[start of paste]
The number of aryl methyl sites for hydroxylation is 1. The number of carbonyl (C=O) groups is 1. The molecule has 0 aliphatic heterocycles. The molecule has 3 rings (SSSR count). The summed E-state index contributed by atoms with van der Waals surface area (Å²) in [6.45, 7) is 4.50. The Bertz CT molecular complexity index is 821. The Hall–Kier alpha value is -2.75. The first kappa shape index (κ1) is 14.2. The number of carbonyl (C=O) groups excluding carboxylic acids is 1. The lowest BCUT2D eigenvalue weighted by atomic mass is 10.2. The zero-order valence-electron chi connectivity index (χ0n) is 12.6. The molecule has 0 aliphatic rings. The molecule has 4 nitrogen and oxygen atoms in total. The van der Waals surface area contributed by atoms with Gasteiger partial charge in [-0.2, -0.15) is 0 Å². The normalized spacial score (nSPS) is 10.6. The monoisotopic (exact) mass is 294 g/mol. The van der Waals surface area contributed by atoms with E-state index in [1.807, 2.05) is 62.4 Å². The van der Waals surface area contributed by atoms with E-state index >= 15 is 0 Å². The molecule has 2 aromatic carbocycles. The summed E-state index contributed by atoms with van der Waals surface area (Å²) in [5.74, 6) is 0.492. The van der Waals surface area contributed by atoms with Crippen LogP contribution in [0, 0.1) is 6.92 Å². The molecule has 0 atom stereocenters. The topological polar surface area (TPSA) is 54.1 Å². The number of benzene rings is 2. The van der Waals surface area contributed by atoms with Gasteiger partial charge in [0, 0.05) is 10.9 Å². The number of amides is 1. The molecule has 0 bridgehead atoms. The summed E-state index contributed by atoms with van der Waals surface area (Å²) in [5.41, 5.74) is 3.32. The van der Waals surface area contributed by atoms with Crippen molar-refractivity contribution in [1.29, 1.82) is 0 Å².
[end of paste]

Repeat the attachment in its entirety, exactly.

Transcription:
The number of aryl methyl sites for hydroxylation is 1. The number of carbonyl (C=O) groups is 1. The molecule has 0 aliphatic heterocycles. The molecule has 3 rings (SSSR count). The summed E-state index contributed by atoms with van der Waals surface area (Å²) in [6.45, 7) is 4.50. The Bertz CT molecular complexity index is 821. The Hall–Kier alpha value is -2.75. The first kappa shape index (κ1) is 14.2. The number of carbonyl (C=O) groups excluding carboxylic acids is 1. The lowest BCUT2D eigenvalue weighted by atomic mass is 10.2. The zero-order valence-electron chi connectivity index (χ0n) is 12.6. The molecule has 0 aliphatic rings. The molecule has 4 nitrogen and oxygen atoms in total. The van der Waals surface area contributed by atoms with Gasteiger partial charge in [-0.2, -0.15) is 0 Å². The normalized spacial score (nSPS) is 10.6. The monoisotopic (exact) mass is 294 g/mol. The van der Waals surface area contributed by atoms with E-state index in [1.807, 2.05) is 62.4 Å². The van der Waals surface area contributed by atoms with E-state index >= 15 is 0 Å². The molecule has 2 aromatic carbocycles. The summed E-state index contributed by atoms with van der Waals surface area (Å²) in [5.74, 6) is 0.492. The van der Waals surface area contributed by atoms with Crippen LogP contribution in [0, 0.1) is 6.92 Å². The molecule has 0 atom stereocenters. The topological polar surface area (TPSA) is 54.1 Å². The number of benzene rings is 2. The van der Waals surface area contributed by atoms with Gasteiger partial charge in [0, 0.05) is 10.9 Å². The number of amides is 1. The molecule has 0 bridgehead atoms. The summed E-state index contributed by atoms with van der Waals surface area (Å²) in [5.41, 5.74) is 3.32. The van der Waals surface area contributed by atoms with Crippen molar-refractivity contribution in [1.29, 1.82) is 0 Å².